Speaking of the voice cast, The Super Hero Squad Show has assembled a quite a cast, mixing up Marvel veterans with some wonderful newcomers. Steve Blum pitches up his Wolverine performance compared to the way he voices the character in Hulk Vs. or Wolverine and the X-Men, but still communicates the same gruff prickliness. Travis Willingham does some wonderful work to make a one-note character like the Hulk appealing (and gets to stretch some dramatic muscles as the smarter gray Hulk in the otherwise mildly disappointing episode “Hulk Talk Smack!”). Tom Kenny certainly provides value for the money, serving as both Iron Man and the bubble-voiced MODOK, with the latter being perhaps the breakout character of this series in the same way that Aquaman is the often the highlight of Batman: The Brave and the Bold. Finally, special kudos must be given to the Mayor of Super Hero City, voiced by Stan “The Man” Lee himself, who finally has a character to play than can fully exploit his huckster charm.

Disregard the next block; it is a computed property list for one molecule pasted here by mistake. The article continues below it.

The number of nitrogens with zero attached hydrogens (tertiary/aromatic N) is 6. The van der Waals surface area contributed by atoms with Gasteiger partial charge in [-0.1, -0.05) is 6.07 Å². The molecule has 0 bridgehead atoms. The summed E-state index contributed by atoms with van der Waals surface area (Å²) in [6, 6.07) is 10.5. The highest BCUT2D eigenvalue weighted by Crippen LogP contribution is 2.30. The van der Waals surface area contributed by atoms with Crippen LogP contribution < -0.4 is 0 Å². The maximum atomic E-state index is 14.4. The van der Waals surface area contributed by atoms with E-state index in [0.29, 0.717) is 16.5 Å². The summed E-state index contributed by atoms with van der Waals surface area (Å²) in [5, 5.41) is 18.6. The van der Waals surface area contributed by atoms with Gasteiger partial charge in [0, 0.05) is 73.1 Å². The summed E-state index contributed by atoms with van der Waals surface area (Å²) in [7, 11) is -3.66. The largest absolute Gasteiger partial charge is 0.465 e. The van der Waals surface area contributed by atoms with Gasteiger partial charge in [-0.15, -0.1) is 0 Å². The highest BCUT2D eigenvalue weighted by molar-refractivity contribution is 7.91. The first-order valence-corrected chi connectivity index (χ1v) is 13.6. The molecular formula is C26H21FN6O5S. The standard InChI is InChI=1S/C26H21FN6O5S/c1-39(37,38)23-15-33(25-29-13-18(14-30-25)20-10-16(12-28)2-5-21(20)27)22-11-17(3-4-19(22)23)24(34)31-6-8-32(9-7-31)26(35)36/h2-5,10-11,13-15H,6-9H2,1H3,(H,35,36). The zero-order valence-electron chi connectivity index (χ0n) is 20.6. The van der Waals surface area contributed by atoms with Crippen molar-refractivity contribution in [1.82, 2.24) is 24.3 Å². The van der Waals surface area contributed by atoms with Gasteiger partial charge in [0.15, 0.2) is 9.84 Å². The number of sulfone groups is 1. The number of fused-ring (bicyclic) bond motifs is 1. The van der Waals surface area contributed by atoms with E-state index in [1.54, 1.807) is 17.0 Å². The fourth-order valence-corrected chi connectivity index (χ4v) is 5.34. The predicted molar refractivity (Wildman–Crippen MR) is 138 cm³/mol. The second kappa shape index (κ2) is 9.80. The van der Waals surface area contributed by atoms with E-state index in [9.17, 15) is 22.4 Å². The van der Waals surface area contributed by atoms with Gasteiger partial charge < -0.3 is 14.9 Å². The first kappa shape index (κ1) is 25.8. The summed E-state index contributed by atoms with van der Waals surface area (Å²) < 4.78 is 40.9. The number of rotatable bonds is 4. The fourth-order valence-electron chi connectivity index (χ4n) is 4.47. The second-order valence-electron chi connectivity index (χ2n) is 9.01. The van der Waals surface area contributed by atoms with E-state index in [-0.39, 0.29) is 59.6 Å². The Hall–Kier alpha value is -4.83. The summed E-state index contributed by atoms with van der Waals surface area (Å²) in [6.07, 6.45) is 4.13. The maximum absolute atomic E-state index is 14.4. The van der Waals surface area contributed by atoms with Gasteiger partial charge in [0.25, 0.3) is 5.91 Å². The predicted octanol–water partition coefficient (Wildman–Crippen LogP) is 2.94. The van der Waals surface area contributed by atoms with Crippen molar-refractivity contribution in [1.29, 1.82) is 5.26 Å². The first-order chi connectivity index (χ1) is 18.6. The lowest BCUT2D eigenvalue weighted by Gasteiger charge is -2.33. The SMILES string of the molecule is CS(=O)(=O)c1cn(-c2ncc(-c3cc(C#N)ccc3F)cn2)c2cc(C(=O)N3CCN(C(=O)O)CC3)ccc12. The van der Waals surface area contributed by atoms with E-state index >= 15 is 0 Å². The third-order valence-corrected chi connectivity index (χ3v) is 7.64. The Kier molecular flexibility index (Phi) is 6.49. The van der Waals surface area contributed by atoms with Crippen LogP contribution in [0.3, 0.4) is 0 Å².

No, Horns are better! No, Wings are better! Horns! Wings!Not everything is perfect, especially on this first volume (of what will hopefully be many). Like Batman: The Brave and the Bold, the show is clearly still finding its footing in the early episodes on this disc. A lot of the episodes don’t feel terribly cohesive, and many just end rather than wrapping up nicely. While they can still draw laughs more often than not, it feels as though the writers were still figuring out exactly how far they could take the gags. As a result, these episodes sometimes have a slight air of comedic desperation, falling back on broad, non-sequitur slapstick fairly often. There’s nothing wrong with that, especially when it’s funny, but it’s not until around episode 5 or 6 that the show really feels like it’s found a comfortable tone, even as it still engages in broad slapstick like covering Doctor Doom in kid-spit and gummy worms or seeing what happens when you throw MODOK into a bathtub. The show also suffers from a problem transplanted from the comics: Marvel has no real iconic female superheroes in the league of someone like Wonder Woman, and there is a decided lack of them on this show. Of the regularly recurring female characters, Ms. Marvel is an unpleasant shrew with the thankless role of den mother to a pack of unruly boys (which, admittedly, does set up an incredibly funny upcoming episode). On the other hand, the Wasp is a winning character who’s fits in just fine with the boys in spite of her gender. Elements like the Falcon’s compulsion to protect her are just as much because of her size as her sex, and Jennifer Morrison’s vocal performance is charming enough to make one wish she were in the show a lot more often.